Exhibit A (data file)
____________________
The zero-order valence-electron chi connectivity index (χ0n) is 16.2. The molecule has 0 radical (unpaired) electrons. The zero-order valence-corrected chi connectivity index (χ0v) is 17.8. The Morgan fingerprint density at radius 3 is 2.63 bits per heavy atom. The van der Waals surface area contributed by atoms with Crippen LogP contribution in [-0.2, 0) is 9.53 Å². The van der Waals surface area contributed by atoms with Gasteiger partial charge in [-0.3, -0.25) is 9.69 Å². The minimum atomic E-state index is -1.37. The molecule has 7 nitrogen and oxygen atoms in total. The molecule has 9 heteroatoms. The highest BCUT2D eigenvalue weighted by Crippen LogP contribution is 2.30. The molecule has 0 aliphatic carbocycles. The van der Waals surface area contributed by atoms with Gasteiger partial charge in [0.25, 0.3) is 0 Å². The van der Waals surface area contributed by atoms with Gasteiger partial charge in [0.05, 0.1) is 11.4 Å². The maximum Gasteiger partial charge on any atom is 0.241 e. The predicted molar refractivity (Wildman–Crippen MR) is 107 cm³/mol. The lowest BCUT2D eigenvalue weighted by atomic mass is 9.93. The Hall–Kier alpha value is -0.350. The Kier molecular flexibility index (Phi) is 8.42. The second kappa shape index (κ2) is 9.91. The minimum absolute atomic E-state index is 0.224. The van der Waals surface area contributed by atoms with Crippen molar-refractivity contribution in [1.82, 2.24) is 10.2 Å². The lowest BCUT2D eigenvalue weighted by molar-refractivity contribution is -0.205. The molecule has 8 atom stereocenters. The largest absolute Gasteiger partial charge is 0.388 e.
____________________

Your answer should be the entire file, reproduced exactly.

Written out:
The zero-order valence-electron chi connectivity index (χ0n) is 16.2. The molecule has 0 radical (unpaired) electrons. The zero-order valence-corrected chi connectivity index (χ0v) is 17.8. The Morgan fingerprint density at radius 3 is 2.63 bits per heavy atom. The van der Waals surface area contributed by atoms with Crippen LogP contribution in [-0.2, 0) is 9.53 Å². The van der Waals surface area contributed by atoms with Gasteiger partial charge in [-0.3, -0.25) is 9.69 Å². The minimum atomic E-state index is -1.37. The molecule has 7 nitrogen and oxygen atoms in total. The molecule has 9 heteroatoms. The highest BCUT2D eigenvalue weighted by Crippen LogP contribution is 2.30. The molecule has 0 aliphatic carbocycles. The van der Waals surface area contributed by atoms with Gasteiger partial charge in [0.25, 0.3) is 0 Å². The van der Waals surface area contributed by atoms with Gasteiger partial charge in [0.05, 0.1) is 11.4 Å². The maximum Gasteiger partial charge on any atom is 0.241 e. The predicted molar refractivity (Wildman–Crippen MR) is 107 cm³/mol. The lowest BCUT2D eigenvalue weighted by atomic mass is 9.93. The Hall–Kier alpha value is -0.350. The Kier molecular flexibility index (Phi) is 8.42. The second kappa shape index (κ2) is 9.91. The minimum absolute atomic E-state index is 0.224. The van der Waals surface area contributed by atoms with Crippen molar-refractivity contribution in [1.82, 2.24) is 10.2 Å². The lowest BCUT2D eigenvalue weighted by molar-refractivity contribution is -0.205. The molecule has 8 atom stereocenters. The largest absolute Gasteiger partial charge is 0.388 e.